USDA Forest Service
Forest Products Laboratory
One Gifford Pinchot Drive
Madison, WI 53705-2398
(608) 231-9200

 

Wood Technical Fact Sheet

 

 Copaifera spp.

Copaiba

Family: Leguminosae

Other Common Names: Copaiba (generally in Latin America), Camiba, Cabino blanco (Panama), Cabimo, Palo de aceite (Venezuela), Canime, Copaiba (Colombia), Copaibarana, Copahyba (Brazil), Cupay (Paraguay), Timbo-y-ata (Argentina).

Distribution: Varies with species and ranges from Panama southward to Argentina and Paraguay. C. reticulata has wide distribution in the Amazon region and is the source of copaiba balsam.

The Tree: May reach a height of 100 ft and a trunk diameter of 4 ft.

The Wood:

General Characteristics: Heartwood reddish brown, variable often with a coppery hue and sometimes streaked; not very sharply demarcated from the pinkish gray or nearly white sapwood. Luster rather silky and golden; grain usually straight; texture medium; oily exudations sometimes present, the woods of all species contain gum or oil canals. Dry material without distinctive odor or taste.

Weight: Basic specific gravity (ovendry weight/green volume) varies with species from 0.46 to 0.64; air-dry density 34 to 49 pcf.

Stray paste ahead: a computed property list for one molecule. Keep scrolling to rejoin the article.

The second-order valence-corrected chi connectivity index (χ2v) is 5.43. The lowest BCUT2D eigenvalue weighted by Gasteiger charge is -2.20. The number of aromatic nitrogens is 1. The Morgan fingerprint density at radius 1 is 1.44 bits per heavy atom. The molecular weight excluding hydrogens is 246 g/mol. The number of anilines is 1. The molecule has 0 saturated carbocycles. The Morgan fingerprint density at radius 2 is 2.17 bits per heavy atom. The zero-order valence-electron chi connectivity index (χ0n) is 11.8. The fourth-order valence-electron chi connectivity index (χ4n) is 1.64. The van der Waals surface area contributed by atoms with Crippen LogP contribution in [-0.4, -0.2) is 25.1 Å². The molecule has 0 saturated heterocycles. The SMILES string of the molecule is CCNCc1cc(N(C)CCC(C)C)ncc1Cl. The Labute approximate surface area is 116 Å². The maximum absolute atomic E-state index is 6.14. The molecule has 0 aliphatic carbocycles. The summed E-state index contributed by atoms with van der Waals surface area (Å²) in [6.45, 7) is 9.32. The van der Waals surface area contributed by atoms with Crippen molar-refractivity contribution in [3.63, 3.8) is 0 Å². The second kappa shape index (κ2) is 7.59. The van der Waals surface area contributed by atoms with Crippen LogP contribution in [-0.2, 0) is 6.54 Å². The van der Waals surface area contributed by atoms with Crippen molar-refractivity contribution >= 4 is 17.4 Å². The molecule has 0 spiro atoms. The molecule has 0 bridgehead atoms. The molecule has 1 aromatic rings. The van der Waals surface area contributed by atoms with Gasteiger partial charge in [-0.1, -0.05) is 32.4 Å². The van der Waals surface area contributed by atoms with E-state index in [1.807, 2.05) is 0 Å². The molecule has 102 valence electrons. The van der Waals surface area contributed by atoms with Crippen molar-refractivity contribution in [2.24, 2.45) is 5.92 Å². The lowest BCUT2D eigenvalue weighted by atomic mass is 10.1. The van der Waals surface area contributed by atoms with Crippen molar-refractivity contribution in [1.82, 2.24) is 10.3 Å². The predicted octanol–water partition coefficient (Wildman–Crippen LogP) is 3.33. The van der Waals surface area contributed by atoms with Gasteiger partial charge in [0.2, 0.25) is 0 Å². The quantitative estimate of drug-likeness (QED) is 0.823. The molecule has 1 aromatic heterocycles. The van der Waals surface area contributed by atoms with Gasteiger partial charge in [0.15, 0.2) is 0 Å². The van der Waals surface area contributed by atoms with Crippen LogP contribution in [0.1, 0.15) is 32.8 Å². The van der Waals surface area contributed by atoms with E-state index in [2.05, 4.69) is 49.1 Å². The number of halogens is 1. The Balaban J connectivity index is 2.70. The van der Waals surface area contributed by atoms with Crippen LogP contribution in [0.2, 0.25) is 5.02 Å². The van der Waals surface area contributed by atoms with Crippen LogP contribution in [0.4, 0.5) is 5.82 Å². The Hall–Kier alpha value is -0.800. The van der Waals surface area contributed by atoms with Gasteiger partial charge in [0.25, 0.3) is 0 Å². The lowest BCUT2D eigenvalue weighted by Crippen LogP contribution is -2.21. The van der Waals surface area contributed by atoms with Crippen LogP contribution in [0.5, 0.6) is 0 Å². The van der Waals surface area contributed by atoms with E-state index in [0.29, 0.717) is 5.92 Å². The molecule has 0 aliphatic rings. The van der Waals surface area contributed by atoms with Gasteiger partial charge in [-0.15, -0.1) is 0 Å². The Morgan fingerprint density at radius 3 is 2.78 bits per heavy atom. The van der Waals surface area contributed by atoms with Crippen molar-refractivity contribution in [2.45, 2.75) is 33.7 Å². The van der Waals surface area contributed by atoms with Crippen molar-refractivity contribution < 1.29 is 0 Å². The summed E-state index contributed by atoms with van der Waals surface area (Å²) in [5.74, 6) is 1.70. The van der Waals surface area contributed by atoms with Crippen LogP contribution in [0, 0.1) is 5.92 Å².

Mechanical Properties: (First set of data based on the 2-in. standard, the second the 2-cm standard, and the third on the 1-in. standard.]

Moisture content Bending strength Modulus of elasticity Maximum crushing strength

(%) (Psi) (1,000 psi) (Psi)

Green (75) 12,980 2,270 6,070

12% 21,200 2,650 10,700

Green (30) 8,580 1,350 3,900

15% 11,300 NA 5,980

12% (41) 12,900 NA 6,500

Janka side hardness 1,390 lb for green material, 1,740 lb at 12% moisture content. Forest Products Laboratory toughness average for green and dry material is 204 in.-lb. (5/8-in. specimen).

Drying and Shrinkage: Reported to have a slow to moderate rate of drying. C. aromatica air-dried with bow being the only degrade. No information available on kiln schedules. Shrinkage green to ovendry: radial 4.4%; tangential 9.2%; volumetric 14.6%.

Working Properties: The wood is easy to work and finishes very smoothly; a small amount of material showed fuzzy grain after planning.

Durability: C. officinalis is reported to be vulnerable to attack by decay fungi, insects, and dry-wood termites. C. aromatica and other species are reported to be highly durable.

Preservation: C. officinalis heartwood as well as other species difficult to very difficult to preserve using pressure-vacuum systems; good absorption and penetration of sapwood is reported.

Uses: Carpentry, general construction, interior trim, furniture, turnery, suggested for particleboard and excelsior cement board. Trees are highly valued for their gum or balsam.

Additional Reading: (30), (41), (44), (75)